Senate Update: The Clock Is Ticking
Let’s venture into the sweet spot, where sports and politics interest.
I confess to being a recovering sports junkie. I wrote sports for my high school paper (The Commodore’s Comments…I kid you not). I broadcast seven sports in college, and am one of the few non-athletes to be inducted into the Plymouth State Sports Hall of Fame. Until someone claims otherwise, I’m going to take credit as being the first person to broadcast a soccer game (my favorite sport) on a commercial radio station in New Hampshire.
I’ve spent far too many hours of my life rooting for a particular team and only recently, thanks in a large part to the World Cup, discovered that one can enjoy a sporting event, perhaps even more, by not caring who wins (I have zero interest in rooting for either team in the World Series).
But enough on sports. Regular readers should know that I’m far more a political than a sports junkie these days.
That’s why I love it when Five Thirty Eight’s Nate Silver (a far better political than World Cup prognosticator) peppers his political commentary with sports analogies.
Last week, in writing about the New Hampshire Senate race, Silver referred to how a team trailing by ten points in the third quarter would actually not improve its chances of winning much if it moved within seven points entering the final quarter. It makes sense—less time to catch up.
Here's how Silver phrased it: "Yep, time for another sports analogy. Say an NFL team leads 17-7 and has the ball at its own 20-yard line to start the third quarter. Its win probability is 83 percent. The third quarter is a bit wild, but the same team leads 27-20 at the end of it. Although its lead has narrowed, its win probability will have barely budged (it’s about 81 percent at the start of the fourth quarter) because there’s less time for the trailing team to complete a comeback".
That’s all fine and good, I thought, but there’s an even better sports analogy that could well come into play as these United States Senate races, including the hotly contested Scott Brown/Jeanne Shaheen race, head into the final two weeks.
In sports, especially in football, the problem is scoring too soon. Let’s say a team is down by five points with two minutes to go; it scores a touchdown to move two points ahead but leaves a minute on the clock and the opponent comes back to kick a field goal in the final seconds.
That happens all the time (it nearly happened to the Patriots against the Jets last Thursday night).
In politics, the problem is peaking too soon. Scott Brown cut a ten point lead in half and then cut it in half again with two weeks left on the clock. Would it be good or bad for him to take the lead in the next few days?
One could argue that, in fact, it would be a bad thing, that he might be peaking too soon. It would be far better to be within a point going into that final weekend and then hit the field goal as time runs out.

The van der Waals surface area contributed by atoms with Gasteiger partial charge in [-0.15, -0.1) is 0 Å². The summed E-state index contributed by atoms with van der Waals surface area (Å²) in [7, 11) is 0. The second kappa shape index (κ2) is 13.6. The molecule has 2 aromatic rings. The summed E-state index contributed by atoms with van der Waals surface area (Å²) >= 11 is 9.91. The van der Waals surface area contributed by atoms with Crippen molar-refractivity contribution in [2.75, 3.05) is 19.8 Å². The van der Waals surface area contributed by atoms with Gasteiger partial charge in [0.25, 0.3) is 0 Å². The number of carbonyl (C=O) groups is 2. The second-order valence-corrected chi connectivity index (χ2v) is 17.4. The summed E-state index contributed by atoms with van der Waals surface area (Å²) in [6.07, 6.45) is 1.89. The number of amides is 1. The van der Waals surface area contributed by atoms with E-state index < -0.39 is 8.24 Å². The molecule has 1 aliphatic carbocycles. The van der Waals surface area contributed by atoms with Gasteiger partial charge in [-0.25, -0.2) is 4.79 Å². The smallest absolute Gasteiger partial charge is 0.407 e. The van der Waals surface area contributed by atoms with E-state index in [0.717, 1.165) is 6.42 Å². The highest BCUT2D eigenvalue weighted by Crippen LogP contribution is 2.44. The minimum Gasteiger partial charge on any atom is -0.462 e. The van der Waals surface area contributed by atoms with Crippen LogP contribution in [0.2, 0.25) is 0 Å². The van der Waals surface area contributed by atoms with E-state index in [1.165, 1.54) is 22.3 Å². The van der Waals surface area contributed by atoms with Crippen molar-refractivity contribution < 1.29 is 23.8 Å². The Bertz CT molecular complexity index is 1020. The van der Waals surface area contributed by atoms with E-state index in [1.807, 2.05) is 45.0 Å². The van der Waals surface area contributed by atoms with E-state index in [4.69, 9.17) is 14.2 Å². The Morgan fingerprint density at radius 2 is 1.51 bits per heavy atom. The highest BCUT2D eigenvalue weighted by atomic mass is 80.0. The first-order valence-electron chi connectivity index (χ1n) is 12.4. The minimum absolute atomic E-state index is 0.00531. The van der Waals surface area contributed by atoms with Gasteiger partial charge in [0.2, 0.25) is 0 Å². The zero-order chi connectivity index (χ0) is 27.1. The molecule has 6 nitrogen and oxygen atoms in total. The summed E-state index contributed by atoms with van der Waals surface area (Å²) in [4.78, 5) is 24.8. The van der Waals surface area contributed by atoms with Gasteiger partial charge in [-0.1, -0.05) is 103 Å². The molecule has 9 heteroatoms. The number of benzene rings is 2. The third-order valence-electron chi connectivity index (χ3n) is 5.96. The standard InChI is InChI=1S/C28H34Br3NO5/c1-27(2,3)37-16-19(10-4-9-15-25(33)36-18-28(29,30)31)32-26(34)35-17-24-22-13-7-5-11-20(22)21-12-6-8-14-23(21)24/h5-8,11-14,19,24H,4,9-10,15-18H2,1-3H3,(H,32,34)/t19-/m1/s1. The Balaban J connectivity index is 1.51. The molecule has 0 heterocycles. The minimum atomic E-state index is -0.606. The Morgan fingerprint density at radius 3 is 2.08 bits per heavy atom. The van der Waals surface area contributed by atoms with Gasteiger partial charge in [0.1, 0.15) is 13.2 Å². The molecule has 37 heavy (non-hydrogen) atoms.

That’s not the only race in which this analogy could come into play. In North Carolina, Kay Hagan undoubtedly peaked a few weeks ago. Her four point lead is down to just over a point, and even Five Thirty Eight thinks she might be in trouble as Thom Tillis lines up for that last second field goal. (I understand Hagan is faced with a financial “scandal” in these final days, something about her husband retaining stimulus money when a project came in under budget).
In Kansas, clearly Independent Greg Orman peaked too soon. He was ahead by ten points, including in an NBC poll which Chuck Todd insisted on highlighting on Meet the Press last week to the exclusion of all other polls which show the race now dead even (shame on you Chuck; maybe it’s time to bring back David Gregory). Pundits on MSNBC’s Morning Joe this morning seemed to think Senator Pat Roberts is lining up that last minutes field goal (my analogy not theirs). In fact, Silver himself has dropped Orman’s advantage to 54-46.
Applying our sports analogy to Kansas, Pat Roberts seems to be in just the right position on the field as the clock winds down.
The same might apply in Georgia where Michelle Nunn has pulled to within less than appoint of David Perdue. But is she peaking too soon, scoring with too much time left on the clock.
To be fair to Democrats (and I always try to be fair), the peaked too soon analogy might, just might, apply to Republicans Joni Ernst in Kansas and Cory Gardner in Colorado…although Colorado incumbent Tom “Uterus” Udall (hey, Huff Post PC police, don’t blame me; I’m only parroting what I’ve heard often this past week) seems to be fumbling at every opportunity rather than setting up for a late field. Yesterday, he couldn’t even name three books which most influenced his life or even the latest music he’d listened to, and it wasn’t Fox News which pointed out this blunder but rather the liberal Chris Matthews on MSNBC.
Fumbles trump clock management any day, and Udall can’t seem to keep his hands on the ball. As for Joni Ernst, who knows? The “scoring too soon” sports analogy needs to play out…in Iowa, in New Hampshire, in North Carolina, in Georgia and probably in other states Nate Silver would be better at diagnosing.
Extra dose of trivia—what one book did Udall come up with? Hint—it most assuredly was not written by JFK!
Off the top of my head, for fiction, I’d go with “To Kill A Mockingbird”, “Huck Finn” and “The Cider House Rules.” For non-fiction-- “The Rise and Fall of The Third Reich”, Ron Chernow’s biography of George Washington, and “Redeeming the Dream”, the new Ted Olson/David Boies book on the marriage equality struggle.
Feel free to claim them as your own, Senator Uterus.